How to fight inflation in your portfolio
Whether you’re filling your gas tank or stocking the fridge with groceries, prices seem higher everywhere.
Last year we saw consumer prices increase by 7%, the biggest increase in almost 40 years. Americans are now faced with something they haven’t had to worry about much for the past 30 years, inflation.
What is the cause of the increase in inflation? Supply chain disruptions due to COVID-19 and increased money supply are the two main drivers. The coronavirus shutdowns have created a bottleneck in supply chains. Factories were unable to produce goods as demand remained high. Combine that with the increased money supply due to stimulus packages and you have a scenario of high demand with limited supply – a perfect equation for rising prices.
How long will it last, how high will it go? In early 2021, when we started to see the first signs of rising inflation, the Federal Reserve called the price increase “transitional” or temporary.
They have since acknowledged that inflation was more rigid than initially expected. However, they expect inflation to start to subside this year and their long-term inflation expectations are in the low 2% range.
However, some economists disagree with the Fed’s optimistic outlook and believe that this high level of inflation will be with us for a few years until the effects of the coronavirus shutdowns are felt in the economy. . It is also important to keep in mind that there are two types of inflation, sticky and flexible.
Sticky inflation tends to last longer. Fortunately, we have seen the biggest increase in flexible inflation, things like food, energy and commodities. Price increases in these regions tend to be more short-term.
Think about timber prices in 2021. We saw the price of timber skyrocket in the first half of 2021 before falling back down in the second half.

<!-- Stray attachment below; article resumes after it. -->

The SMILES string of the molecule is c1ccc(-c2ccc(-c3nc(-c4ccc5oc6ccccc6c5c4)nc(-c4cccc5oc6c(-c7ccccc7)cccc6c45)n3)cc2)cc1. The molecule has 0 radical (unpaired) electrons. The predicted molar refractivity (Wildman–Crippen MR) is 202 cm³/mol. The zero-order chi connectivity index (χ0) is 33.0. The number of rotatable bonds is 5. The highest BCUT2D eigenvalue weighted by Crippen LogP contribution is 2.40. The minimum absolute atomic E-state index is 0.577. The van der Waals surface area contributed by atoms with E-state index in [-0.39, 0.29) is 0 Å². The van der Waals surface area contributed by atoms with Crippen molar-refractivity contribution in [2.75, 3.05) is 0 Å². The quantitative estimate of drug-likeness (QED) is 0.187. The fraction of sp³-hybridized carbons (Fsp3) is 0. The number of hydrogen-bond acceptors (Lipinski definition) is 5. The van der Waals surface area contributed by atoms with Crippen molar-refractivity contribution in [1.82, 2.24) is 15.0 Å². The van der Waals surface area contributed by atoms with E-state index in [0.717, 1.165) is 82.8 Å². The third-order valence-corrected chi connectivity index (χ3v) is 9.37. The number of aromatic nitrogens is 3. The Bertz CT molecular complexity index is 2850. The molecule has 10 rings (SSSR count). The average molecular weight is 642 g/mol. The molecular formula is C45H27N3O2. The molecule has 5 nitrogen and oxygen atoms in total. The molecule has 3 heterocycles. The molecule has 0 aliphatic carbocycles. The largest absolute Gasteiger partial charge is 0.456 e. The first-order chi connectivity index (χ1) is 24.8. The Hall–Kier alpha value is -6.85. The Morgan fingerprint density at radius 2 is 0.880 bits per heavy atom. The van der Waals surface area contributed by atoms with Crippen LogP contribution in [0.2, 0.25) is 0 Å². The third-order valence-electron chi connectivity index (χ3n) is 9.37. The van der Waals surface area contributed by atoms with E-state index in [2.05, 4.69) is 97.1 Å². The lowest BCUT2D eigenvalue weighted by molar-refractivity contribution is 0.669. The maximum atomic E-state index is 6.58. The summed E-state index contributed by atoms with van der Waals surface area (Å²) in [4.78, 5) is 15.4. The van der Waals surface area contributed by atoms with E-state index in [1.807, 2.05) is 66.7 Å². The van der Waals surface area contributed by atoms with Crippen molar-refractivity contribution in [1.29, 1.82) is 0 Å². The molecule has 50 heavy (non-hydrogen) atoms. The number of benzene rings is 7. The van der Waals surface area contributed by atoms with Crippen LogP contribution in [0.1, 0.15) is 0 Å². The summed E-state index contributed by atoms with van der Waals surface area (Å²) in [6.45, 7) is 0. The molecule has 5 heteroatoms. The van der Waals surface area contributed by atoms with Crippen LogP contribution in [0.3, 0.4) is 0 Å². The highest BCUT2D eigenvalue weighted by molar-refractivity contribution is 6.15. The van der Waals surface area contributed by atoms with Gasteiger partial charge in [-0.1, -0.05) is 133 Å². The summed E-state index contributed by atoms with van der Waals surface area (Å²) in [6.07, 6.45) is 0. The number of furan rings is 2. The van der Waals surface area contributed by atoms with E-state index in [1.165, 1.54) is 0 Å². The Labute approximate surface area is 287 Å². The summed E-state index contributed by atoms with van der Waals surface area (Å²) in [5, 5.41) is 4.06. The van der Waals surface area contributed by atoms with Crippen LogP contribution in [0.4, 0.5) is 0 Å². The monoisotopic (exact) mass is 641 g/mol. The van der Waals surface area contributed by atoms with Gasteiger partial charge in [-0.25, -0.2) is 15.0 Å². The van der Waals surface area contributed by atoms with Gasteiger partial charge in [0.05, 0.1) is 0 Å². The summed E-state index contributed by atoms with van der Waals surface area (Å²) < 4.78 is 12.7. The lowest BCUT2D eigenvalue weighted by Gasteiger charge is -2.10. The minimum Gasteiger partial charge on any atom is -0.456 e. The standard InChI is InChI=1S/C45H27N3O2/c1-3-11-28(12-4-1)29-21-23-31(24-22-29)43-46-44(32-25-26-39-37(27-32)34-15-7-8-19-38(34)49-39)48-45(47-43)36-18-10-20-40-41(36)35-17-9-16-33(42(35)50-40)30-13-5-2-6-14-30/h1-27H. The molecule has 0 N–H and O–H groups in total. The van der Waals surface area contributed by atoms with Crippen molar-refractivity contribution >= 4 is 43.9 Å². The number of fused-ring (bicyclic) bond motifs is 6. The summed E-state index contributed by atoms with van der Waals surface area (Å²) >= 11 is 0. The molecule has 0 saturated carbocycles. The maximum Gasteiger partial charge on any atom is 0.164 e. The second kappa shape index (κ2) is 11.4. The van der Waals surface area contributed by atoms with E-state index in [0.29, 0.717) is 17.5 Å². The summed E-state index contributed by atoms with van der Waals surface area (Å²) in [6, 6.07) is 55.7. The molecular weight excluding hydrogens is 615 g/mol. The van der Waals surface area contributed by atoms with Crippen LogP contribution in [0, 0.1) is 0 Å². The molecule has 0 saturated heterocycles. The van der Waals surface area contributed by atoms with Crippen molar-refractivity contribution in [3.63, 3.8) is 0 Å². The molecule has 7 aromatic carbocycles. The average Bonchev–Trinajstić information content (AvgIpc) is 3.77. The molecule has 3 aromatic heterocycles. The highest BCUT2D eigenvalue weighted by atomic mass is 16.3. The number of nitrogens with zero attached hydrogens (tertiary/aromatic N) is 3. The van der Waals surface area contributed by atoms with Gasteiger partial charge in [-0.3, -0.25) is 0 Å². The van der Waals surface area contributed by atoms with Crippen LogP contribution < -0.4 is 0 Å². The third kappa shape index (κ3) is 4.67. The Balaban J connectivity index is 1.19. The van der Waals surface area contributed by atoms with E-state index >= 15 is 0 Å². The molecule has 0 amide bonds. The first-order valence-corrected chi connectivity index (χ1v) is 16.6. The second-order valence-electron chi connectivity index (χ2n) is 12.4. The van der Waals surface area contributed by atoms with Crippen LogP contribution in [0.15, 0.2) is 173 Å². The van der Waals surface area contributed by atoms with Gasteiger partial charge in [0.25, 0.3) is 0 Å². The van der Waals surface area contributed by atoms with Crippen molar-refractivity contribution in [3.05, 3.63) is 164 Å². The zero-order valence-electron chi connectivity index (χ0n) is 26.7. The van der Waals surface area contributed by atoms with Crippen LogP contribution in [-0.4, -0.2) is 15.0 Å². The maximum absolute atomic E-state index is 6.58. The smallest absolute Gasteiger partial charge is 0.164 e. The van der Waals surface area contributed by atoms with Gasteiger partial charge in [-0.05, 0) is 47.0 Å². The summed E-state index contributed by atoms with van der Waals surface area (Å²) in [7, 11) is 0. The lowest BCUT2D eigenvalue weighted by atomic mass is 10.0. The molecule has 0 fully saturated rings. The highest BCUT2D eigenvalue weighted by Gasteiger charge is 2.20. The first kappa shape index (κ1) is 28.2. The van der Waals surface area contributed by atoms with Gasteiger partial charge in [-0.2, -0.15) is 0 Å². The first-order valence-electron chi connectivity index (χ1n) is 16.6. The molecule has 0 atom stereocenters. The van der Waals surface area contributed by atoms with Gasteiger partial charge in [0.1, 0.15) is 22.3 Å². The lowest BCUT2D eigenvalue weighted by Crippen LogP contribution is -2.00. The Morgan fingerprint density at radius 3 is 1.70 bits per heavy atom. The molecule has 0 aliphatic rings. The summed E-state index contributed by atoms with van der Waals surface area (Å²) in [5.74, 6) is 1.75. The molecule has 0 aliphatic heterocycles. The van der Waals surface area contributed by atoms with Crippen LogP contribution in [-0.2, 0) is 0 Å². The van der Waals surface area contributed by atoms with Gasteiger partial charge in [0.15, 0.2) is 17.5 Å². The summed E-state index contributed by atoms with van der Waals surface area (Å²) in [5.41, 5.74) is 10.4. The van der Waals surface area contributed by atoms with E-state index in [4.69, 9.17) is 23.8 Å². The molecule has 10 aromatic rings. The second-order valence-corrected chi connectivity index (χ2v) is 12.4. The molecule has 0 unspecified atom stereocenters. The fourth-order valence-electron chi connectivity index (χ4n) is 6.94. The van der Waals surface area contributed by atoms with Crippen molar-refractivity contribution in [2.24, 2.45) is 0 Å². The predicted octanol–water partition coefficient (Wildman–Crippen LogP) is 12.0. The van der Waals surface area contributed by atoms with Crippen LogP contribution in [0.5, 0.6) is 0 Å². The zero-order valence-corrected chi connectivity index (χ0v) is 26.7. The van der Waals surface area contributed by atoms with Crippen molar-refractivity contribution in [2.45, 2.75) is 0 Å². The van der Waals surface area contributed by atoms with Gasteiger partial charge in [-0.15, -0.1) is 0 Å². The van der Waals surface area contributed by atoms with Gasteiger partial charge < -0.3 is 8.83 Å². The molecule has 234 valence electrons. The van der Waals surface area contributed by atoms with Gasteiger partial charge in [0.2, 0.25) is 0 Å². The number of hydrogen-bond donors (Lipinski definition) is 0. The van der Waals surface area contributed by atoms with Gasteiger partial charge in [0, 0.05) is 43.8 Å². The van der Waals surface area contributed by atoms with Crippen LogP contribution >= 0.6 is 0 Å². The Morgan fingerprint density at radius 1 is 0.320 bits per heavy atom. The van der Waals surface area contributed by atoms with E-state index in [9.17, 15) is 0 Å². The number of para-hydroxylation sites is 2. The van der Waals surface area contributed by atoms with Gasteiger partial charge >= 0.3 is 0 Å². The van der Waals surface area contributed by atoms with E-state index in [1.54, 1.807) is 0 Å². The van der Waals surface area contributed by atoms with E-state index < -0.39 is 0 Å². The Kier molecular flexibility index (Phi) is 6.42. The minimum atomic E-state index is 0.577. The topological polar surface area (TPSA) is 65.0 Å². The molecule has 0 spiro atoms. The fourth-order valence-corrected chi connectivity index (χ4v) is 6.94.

How do I protect my portfolio from inflation? Inflation is not always a bad thing. For example, moderate inflation has been good for the markets because it generally indicates a strong economy.
The risk comes with rising and high inflation. Fortunately, not all asset classes react in the same way when inflation rises. There have been eight periods of rising inflation since 1970 and there have been four asset classes that have provided the best returns during those periods.
Investors should be aware of how their assets are allocated to ensure they are in the correct areas to minimize the adverse effects of inflation.
Also, higher inflation is usually accompanied by higher interest rates. The Fed has previously hinted at raising interest rates earlier than expected due to rising inflation. On the one hand, savers can expect to earn a higher interest rate on their short-term savings and money market accounts. On the other hand, bond investors should be aware of the interest rate risk of their portfolio.
Bonds have an inverse relationship with interest rates. When rates go up, bond prices go down. That doesn’t mean you should avoid bonds; you just need to make sure you are well positioned to manage the risk.
The future is always uncertain, but it is this uncertainty that gives investors the opportunity to make profits. Investors should stay calm and review their portfolio design before making rash decisions. I believe a well-balanced portfolio can help investors prosper for years to come.
• John P. Daly is the founder of Daly Investment Management LLC, a registered investment adviser specializing in wealth management and retirement planning. For more information, visit www.dalyinvestment.com